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The Federal Aviation Administration has released a proposed set of regulations regarding the use of commercial drones that could likely outlaw most drone delivery services. The rules would only apply to non-recreational operations, and the agency is seeking public comment regarding the regulations before they become final.
So what could the new rules mean for and your business?
Amazon is just one of many companies, albeit perhaps the most vocal, that are interested in using drones, or unmanned aircraft systems (UAS), to deliver goods. However, the proposed FAA guidelines mandate the UAS operator must maintain a continuous visual line of sight with the UAS.
If the operator must be able to see the drone at all times, then using a drone for product delivery would be nearly impossible. (Although it may be possible to get your beer delivered while ice fishing, if the lake is small enough.)
The projected regulations also prohibit operating a UAS above people who are not "directly involved with the flight," further complicating delivery services.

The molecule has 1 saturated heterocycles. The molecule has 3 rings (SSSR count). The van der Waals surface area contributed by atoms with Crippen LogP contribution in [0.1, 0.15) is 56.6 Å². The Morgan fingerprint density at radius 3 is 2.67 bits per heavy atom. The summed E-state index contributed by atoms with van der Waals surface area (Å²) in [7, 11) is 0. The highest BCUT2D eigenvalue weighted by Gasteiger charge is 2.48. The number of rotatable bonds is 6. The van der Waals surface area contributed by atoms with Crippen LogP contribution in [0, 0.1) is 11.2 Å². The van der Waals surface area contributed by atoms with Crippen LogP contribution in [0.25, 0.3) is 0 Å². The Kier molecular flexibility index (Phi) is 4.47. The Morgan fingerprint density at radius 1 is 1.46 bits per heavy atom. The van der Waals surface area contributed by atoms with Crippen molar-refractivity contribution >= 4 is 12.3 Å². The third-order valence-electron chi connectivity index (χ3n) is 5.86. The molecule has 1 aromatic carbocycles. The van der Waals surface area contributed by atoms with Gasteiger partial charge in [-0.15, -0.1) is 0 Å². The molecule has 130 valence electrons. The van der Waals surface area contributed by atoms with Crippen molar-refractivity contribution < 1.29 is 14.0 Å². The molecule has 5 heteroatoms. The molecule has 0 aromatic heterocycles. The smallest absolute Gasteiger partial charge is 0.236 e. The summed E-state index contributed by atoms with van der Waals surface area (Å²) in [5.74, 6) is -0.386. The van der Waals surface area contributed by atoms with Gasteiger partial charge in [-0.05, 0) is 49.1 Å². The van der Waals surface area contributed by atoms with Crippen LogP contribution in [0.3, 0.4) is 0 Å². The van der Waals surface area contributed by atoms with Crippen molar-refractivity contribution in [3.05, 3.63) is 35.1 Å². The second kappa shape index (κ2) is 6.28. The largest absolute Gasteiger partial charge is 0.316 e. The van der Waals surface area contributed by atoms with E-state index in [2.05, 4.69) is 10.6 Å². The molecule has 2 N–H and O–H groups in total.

The FAA's proposal also includes limits on flight altitude (500 feet) and aircraft speed (100 mph), along with requirements that operators be at least 17 years old, pass an aeronautical knowledge test, and obtain an FAA UAS operator certificate.
Operators must also avoid airport flight paths, continually assess weather conditions, and discontinue flights if there is a risk to other aircraft, people, or property.
The FAA has requested public comment on the new drone rules via the Federal Register online once they're posted, or at one of the public meetings to be announced. So if you have designs on using drones for your business, you'll want to make your voice heard in before these regulations become final. Public comment is limited to 60 days from the date of publication in the Register.
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